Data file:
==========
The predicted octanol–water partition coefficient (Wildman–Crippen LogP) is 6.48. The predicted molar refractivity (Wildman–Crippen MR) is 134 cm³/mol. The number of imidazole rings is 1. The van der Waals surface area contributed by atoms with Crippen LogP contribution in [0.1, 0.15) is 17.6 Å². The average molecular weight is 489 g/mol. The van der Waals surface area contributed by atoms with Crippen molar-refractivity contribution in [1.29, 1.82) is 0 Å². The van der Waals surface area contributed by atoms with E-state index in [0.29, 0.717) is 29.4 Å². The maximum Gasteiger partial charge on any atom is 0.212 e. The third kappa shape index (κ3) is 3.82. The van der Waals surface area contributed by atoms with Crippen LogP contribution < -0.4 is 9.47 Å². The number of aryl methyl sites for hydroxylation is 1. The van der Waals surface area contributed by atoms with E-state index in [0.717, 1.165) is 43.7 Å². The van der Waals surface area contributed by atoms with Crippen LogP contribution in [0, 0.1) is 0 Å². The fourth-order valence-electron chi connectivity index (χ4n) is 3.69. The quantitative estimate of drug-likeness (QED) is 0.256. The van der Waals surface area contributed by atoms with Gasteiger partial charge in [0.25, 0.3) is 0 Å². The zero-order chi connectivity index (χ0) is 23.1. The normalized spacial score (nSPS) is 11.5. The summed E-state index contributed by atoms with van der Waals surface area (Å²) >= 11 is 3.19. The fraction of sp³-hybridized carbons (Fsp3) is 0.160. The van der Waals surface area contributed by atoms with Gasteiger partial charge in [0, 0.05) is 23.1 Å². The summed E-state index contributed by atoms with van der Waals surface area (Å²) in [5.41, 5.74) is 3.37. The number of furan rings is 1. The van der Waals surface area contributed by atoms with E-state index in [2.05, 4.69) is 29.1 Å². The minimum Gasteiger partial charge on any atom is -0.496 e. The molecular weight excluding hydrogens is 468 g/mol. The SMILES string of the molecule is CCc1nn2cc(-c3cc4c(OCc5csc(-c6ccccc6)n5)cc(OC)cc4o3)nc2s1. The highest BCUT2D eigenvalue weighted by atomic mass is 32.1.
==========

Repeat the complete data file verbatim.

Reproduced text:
The predicted octanol–water partition coefficient (Wildman–Crippen LogP) is 6.48. The predicted molar refractivity (Wildman–Crippen MR) is 134 cm³/mol. The number of imidazole rings is 1. The van der Waals surface area contributed by atoms with Crippen LogP contribution in [0.1, 0.15) is 17.6 Å². The average molecular weight is 489 g/mol. The van der Waals surface area contributed by atoms with Crippen molar-refractivity contribution in [1.29, 1.82) is 0 Å². The van der Waals surface area contributed by atoms with E-state index in [0.29, 0.717) is 29.4 Å². The maximum Gasteiger partial charge on any atom is 0.212 e. The third kappa shape index (κ3) is 3.82. The van der Waals surface area contributed by atoms with Crippen LogP contribution < -0.4 is 9.47 Å². The number of aryl methyl sites for hydroxylation is 1. The van der Waals surface area contributed by atoms with E-state index in [0.717, 1.165) is 43.7 Å². The van der Waals surface area contributed by atoms with Crippen LogP contribution in [0, 0.1) is 0 Å². The fourth-order valence-electron chi connectivity index (χ4n) is 3.69. The quantitative estimate of drug-likeness (QED) is 0.256. The van der Waals surface area contributed by atoms with Gasteiger partial charge in [0.25, 0.3) is 0 Å². The zero-order chi connectivity index (χ0) is 23.1. The normalized spacial score (nSPS) is 11.5. The summed E-state index contributed by atoms with van der Waals surface area (Å²) >= 11 is 3.19. The fraction of sp³-hybridized carbons (Fsp3) is 0.160. The van der Waals surface area contributed by atoms with Gasteiger partial charge in [0, 0.05) is 23.1 Å². The summed E-state index contributed by atoms with van der Waals surface area (Å²) in [5.41, 5.74) is 3.37. The number of furan rings is 1. The van der Waals surface area contributed by atoms with E-state index in [2.05, 4.69) is 29.1 Å². The minimum Gasteiger partial charge on any atom is -0.496 e. The molecular weight excluding hydrogens is 468 g/mol. The SMILES string of the molecule is CCc1nn2cc(-c3cc4c(OCc5csc(-c6ccccc6)n5)cc(OC)cc4o3)nc2s1. The highest BCUT2D eigenvalue weighted by atomic mass is 32.1.